In between treatments, Dr. Clay-Ramsey suggests avoiding deodorants or antiperspirants that cause itching or irritation. Exploring skin-care products and ingredients that prioritize moisture and hydration, and promote skin health, is best. Each of SheaMoisture’s new antiperspirant deodorants contain shea butter and are non-irritating. The Vitamin C & Niacinamide Even Tone Antiperspirant Deodorant Stick, which contains niacinamide, helps with moisture and evening skin tone. Dr. King adds that maintaining clean, dry underarms throughout the day and choosing breathable fabrics like cotton and wicking fabrics will also help minimize sweat accumulation and reduce odors, so your deodorant can do its best work. This also applies for genital health. As Dr. King explains, “The skin of the vulva can be sensitive to a variety of products. I like to use a ‘less is better’ approach. Mild soaps and cleansers are generally okay as is plain water.” And if you really want to boost your hydration, Dr. Clay-Ramsey suggests using a humidifier in your bedroom while you sleep.
Making Sunscreen an Essential
For many Black women, sunscreen is a very new part of the skin-care routine, and while it may be tempting to only focus on your sunscreen in the warmer months, it’s time to make it a part of your daily schedule. Dr. Clay-Ramsey explains that UV rays can contribute to the skin becoming dull and losing its elasticity, which can be remedied by daily use of sunscreen. “It is also the number one item to help hyperpigmentation because by blocking the UV rays and visible light that worsens dark spots, you should notice a slight improvement without adding other [active ingredients],” she says.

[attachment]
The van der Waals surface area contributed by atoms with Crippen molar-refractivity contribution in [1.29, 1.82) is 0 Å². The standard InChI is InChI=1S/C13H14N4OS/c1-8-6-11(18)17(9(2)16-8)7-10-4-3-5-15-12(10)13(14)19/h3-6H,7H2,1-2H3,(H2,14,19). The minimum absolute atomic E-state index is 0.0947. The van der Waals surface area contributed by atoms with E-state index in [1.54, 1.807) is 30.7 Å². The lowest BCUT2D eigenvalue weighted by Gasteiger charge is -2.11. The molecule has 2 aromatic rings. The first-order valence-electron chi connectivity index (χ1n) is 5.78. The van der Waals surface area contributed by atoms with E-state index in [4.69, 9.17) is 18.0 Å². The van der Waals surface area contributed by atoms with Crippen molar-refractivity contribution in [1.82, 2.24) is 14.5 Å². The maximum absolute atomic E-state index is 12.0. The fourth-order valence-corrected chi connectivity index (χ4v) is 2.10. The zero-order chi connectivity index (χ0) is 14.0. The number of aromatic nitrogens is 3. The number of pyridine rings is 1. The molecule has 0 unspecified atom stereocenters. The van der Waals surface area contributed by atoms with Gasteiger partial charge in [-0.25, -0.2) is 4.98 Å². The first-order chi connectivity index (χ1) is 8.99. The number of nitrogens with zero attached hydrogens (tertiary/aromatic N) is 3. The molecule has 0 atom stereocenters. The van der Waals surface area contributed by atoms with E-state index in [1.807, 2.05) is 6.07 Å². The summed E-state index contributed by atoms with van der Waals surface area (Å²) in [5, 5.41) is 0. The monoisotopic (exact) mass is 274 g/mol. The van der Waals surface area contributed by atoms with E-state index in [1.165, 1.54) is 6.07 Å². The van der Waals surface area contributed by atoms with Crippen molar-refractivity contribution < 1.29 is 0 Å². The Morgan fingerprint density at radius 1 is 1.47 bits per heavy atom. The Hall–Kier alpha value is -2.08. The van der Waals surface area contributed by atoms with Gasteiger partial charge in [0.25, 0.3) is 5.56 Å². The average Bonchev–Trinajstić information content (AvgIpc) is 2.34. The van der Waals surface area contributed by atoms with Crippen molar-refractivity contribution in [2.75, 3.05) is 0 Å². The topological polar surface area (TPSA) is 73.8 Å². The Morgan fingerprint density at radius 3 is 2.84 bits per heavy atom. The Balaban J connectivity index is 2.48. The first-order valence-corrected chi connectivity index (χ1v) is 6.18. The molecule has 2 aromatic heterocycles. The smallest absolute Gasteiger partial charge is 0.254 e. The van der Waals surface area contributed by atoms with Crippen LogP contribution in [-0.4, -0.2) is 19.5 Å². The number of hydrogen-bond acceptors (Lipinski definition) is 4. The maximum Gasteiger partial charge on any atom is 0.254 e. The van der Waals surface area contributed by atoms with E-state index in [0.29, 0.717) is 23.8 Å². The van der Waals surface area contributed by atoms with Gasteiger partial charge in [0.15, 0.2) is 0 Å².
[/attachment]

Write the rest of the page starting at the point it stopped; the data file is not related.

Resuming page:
Sunscreen brands have come a long way in their attempts for inclusivity by creating sun protection that doesn’t leave a white cast on melanated skin, however, there’s still going to be a little trial and error when it comes to finding one that works for your skin tone. Dr. Clay-Ramsey recommends sunscreens containing zinc oxide, or mineral sunscreens, that are at least SPF 30. She also warns against sunscreens that contain iron oxides which can worsen aging and hyperpigmentation of the skin.
Staying Adventurous About Alternative Methods and Techniques
Alongside having a skin-care routine you can do with your eyes closed, it’s important to keep an open mind to alternative remedies for your unique needs. Dr. King is a firm believer that “education is empowerment” and makes it a point to counsel women on their skin changes and how they happen. “Someone with acne, for example, may pick at acne lesions not being aware that they are worsening the area, increasing inflammation and the likelihood of post-inflammatory hyperpigmentation, or PIH,” she says, adding that PIH can also be caused by friction from tight-fitting clothes or scarring from waxing and other hair removal methods. “When I’ve had patients who experienced skin changes that were concerning to them, I generally refer them to a dermatology colleague who is experienced in treating melanin-rich skin.”